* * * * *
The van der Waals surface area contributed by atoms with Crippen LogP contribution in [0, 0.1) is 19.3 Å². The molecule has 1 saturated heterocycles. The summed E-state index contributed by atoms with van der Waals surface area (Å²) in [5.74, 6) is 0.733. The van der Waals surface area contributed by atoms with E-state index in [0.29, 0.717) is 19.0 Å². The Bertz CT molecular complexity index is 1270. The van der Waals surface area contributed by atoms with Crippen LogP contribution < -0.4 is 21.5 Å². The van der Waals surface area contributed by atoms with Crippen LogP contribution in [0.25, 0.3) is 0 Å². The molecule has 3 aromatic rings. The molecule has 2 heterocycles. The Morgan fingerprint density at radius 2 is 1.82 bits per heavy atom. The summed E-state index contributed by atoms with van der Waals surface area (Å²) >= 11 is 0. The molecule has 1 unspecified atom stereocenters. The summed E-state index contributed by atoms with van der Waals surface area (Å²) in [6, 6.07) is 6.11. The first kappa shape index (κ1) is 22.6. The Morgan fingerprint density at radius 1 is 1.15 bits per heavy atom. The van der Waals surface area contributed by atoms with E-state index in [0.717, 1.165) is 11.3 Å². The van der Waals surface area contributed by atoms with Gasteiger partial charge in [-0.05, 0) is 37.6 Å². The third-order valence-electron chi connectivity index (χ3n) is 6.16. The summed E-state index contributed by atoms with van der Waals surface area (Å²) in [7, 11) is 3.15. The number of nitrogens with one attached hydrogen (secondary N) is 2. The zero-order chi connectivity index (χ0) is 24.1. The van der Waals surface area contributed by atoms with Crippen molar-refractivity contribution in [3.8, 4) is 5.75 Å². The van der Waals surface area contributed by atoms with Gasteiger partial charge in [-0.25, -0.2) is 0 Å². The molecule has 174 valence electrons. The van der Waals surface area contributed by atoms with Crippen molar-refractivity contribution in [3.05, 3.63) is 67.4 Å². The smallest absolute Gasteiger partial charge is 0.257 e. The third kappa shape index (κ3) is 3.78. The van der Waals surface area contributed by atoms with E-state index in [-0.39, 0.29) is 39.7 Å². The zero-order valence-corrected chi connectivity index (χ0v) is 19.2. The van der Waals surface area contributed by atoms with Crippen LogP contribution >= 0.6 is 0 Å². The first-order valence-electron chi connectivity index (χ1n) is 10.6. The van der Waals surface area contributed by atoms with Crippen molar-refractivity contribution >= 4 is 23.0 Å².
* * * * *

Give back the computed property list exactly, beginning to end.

The van der Waals surface area contributed by atoms with Crippen LogP contribution in [0, 0.1) is 19.3 Å². The molecule has 1 saturated heterocycles. The summed E-state index contributed by atoms with van der Waals surface area (Å²) in [5.74, 6) is 0.733. The van der Waals surface area contributed by atoms with E-state index in [0.29, 0.717) is 19.0 Å². The Bertz CT molecular complexity index is 1270. The van der Waals surface area contributed by atoms with Crippen LogP contribution < -0.4 is 21.5 Å². The van der Waals surface area contributed by atoms with Crippen LogP contribution in [0.25, 0.3) is 0 Å². The molecule has 3 aromatic rings. The molecule has 2 heterocycles. The Morgan fingerprint density at radius 2 is 1.82 bits per heavy atom. The summed E-state index contributed by atoms with van der Waals surface area (Å²) >= 11 is 0. The molecule has 1 unspecified atom stereocenters. The summed E-state index contributed by atoms with van der Waals surface area (Å²) in [6, 6.07) is 6.11. The first kappa shape index (κ1) is 22.6. The Morgan fingerprint density at radius 1 is 1.15 bits per heavy atom. The van der Waals surface area contributed by atoms with E-state index in [0.717, 1.165) is 11.3 Å². The van der Waals surface area contributed by atoms with Gasteiger partial charge in [-0.05, 0) is 37.6 Å². The third-order valence-electron chi connectivity index (χ3n) is 6.16. The summed E-state index contributed by atoms with van der Waals surface area (Å²) in [7, 11) is 3.15. The number of nitrogens with one attached hydrogen (secondary N) is 2. The zero-order chi connectivity index (χ0) is 24.1. The van der Waals surface area contributed by atoms with Crippen molar-refractivity contribution in [3.8, 4) is 5.75 Å². The van der Waals surface area contributed by atoms with Gasteiger partial charge in [-0.25, -0.2) is 0 Å². The molecule has 174 valence electrons. The van der Waals surface area contributed by atoms with Crippen molar-refractivity contribution in [3.05, 3.63) is 67.4 Å². The smallest absolute Gasteiger partial charge is 0.257 e. The third kappa shape index (κ3) is 3.78. The van der Waals surface area contributed by atoms with E-state index in [-0.39, 0.29) is 39.7 Å². The zero-order valence-corrected chi connectivity index (χ0v) is 19.2. The van der Waals surface area contributed by atoms with Crippen LogP contribution >= 0.6 is 0 Å². The first-order valence-electron chi connectivity index (χ1n) is 10.6. The van der Waals surface area contributed by atoms with Crippen molar-refractivity contribution >= 4 is 23.0 Å².